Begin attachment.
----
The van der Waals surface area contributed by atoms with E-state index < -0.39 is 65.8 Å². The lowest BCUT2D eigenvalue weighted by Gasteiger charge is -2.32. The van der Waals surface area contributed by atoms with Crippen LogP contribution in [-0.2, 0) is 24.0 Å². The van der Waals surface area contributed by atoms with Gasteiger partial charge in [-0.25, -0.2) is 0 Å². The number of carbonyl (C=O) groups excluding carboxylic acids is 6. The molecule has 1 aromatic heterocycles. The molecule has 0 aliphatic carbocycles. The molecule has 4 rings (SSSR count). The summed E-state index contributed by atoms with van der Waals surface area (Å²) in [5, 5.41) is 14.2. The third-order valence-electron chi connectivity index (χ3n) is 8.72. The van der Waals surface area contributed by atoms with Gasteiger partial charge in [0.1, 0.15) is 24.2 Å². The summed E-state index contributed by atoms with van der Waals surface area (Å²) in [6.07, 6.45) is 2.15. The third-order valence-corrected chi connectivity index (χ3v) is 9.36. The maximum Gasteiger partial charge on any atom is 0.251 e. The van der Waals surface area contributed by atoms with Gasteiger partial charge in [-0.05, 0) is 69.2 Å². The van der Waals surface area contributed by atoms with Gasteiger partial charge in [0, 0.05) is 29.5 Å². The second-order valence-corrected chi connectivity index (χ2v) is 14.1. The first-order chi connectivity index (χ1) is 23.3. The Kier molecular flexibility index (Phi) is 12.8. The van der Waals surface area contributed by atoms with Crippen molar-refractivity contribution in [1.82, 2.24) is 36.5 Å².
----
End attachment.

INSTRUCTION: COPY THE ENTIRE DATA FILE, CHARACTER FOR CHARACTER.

The van der Waals surface area contributed by atoms with E-state index < -0.39 is 65.8 Å². The lowest BCUT2D eigenvalue weighted by Gasteiger charge is -2.32. The van der Waals surface area contributed by atoms with Crippen LogP contribution in [-0.2, 0) is 24.0 Å². The van der Waals surface area contributed by atoms with Gasteiger partial charge in [-0.25, -0.2) is 0 Å². The number of carbonyl (C=O) groups excluding carboxylic acids is 6. The molecule has 1 aromatic heterocycles. The molecule has 0 aliphatic carbocycles. The molecule has 4 rings (SSSR count). The summed E-state index contributed by atoms with van der Waals surface area (Å²) in [5, 5.41) is 14.2. The third-order valence-electron chi connectivity index (χ3n) is 8.72. The van der Waals surface area contributed by atoms with Gasteiger partial charge in [0.1, 0.15) is 24.2 Å². The summed E-state index contributed by atoms with van der Waals surface area (Å²) in [6.07, 6.45) is 2.15. The third-order valence-corrected chi connectivity index (χ3v) is 9.36. The maximum Gasteiger partial charge on any atom is 0.251 e. The van der Waals surface area contributed by atoms with Gasteiger partial charge in [-0.05, 0) is 69.2 Å². The van der Waals surface area contributed by atoms with Gasteiger partial charge in [0, 0.05) is 29.5 Å². The second-order valence-corrected chi connectivity index (χ2v) is 14.1. The first-order chi connectivity index (χ1) is 23.3. The Kier molecular flexibility index (Phi) is 12.8. The van der Waals surface area contributed by atoms with Crippen molar-refractivity contribution in [1.82, 2.24) is 36.5 Å².